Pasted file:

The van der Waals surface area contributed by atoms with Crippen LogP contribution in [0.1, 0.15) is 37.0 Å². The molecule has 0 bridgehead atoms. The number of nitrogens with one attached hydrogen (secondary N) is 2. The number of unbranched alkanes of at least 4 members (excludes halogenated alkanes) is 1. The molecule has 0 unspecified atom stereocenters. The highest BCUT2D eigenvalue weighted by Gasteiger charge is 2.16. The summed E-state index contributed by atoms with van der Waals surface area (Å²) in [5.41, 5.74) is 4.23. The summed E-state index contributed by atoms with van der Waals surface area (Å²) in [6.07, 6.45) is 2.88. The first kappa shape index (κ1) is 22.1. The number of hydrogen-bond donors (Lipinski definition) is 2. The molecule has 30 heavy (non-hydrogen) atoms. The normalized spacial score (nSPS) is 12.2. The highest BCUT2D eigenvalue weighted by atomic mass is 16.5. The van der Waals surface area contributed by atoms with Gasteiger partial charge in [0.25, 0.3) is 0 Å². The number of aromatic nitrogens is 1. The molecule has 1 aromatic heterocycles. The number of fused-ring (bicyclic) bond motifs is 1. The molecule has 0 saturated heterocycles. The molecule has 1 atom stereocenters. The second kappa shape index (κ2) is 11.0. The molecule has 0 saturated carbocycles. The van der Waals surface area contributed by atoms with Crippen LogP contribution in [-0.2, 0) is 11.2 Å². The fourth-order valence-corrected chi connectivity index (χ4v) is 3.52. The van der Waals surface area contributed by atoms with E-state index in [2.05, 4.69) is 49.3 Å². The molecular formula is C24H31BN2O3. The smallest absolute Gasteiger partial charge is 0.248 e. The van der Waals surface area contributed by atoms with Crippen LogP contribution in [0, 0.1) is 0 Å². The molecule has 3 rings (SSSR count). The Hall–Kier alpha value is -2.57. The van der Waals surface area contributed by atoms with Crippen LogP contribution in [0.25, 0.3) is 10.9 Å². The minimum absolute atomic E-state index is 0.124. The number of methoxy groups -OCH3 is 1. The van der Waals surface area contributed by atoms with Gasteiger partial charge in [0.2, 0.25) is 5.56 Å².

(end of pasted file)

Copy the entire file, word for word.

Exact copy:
The van der Waals surface area contributed by atoms with Crippen LogP contribution in [0.1, 0.15) is 37.0 Å². The molecule has 0 bridgehead atoms. The number of nitrogens with one attached hydrogen (secondary N) is 2. The number of unbranched alkanes of at least 4 members (excludes halogenated alkanes) is 1. The molecule has 0 unspecified atom stereocenters. The highest BCUT2D eigenvalue weighted by Gasteiger charge is 2.16. The summed E-state index contributed by atoms with van der Waals surface area (Å²) in [5.41, 5.74) is 4.23. The summed E-state index contributed by atoms with van der Waals surface area (Å²) in [6.07, 6.45) is 2.88. The first kappa shape index (κ1) is 22.1. The number of hydrogen-bond donors (Lipinski definition) is 2. The molecule has 30 heavy (non-hydrogen) atoms. The normalized spacial score (nSPS) is 12.2. The highest BCUT2D eigenvalue weighted by atomic mass is 16.5. The van der Waals surface area contributed by atoms with Gasteiger partial charge in [0.25, 0.3) is 0 Å². The number of aromatic nitrogens is 1. The molecule has 1 aromatic heterocycles. The number of fused-ring (bicyclic) bond motifs is 1. The molecule has 0 saturated heterocycles. The molecule has 1 atom stereocenters. The second kappa shape index (κ2) is 11.0. The molecule has 0 saturated carbocycles. The van der Waals surface area contributed by atoms with Crippen LogP contribution in [-0.2, 0) is 11.2 Å². The fourth-order valence-corrected chi connectivity index (χ4v) is 3.52. The van der Waals surface area contributed by atoms with E-state index in [2.05, 4.69) is 49.3 Å². The molecular formula is C24H31BN2O3. The smallest absolute Gasteiger partial charge is 0.248 e. The van der Waals surface area contributed by atoms with Crippen LogP contribution in [0, 0.1) is 0 Å². The molecule has 3 rings (SSSR count). The Hall–Kier alpha value is -2.57. The van der Waals surface area contributed by atoms with Crippen LogP contribution in [0.25, 0.3) is 10.9 Å². The minimum absolute atomic E-state index is 0.124. The number of methoxy groups -OCH3 is 1. The van der Waals surface area contributed by atoms with Gasteiger partial charge in [0.2, 0.25) is 5.56 Å².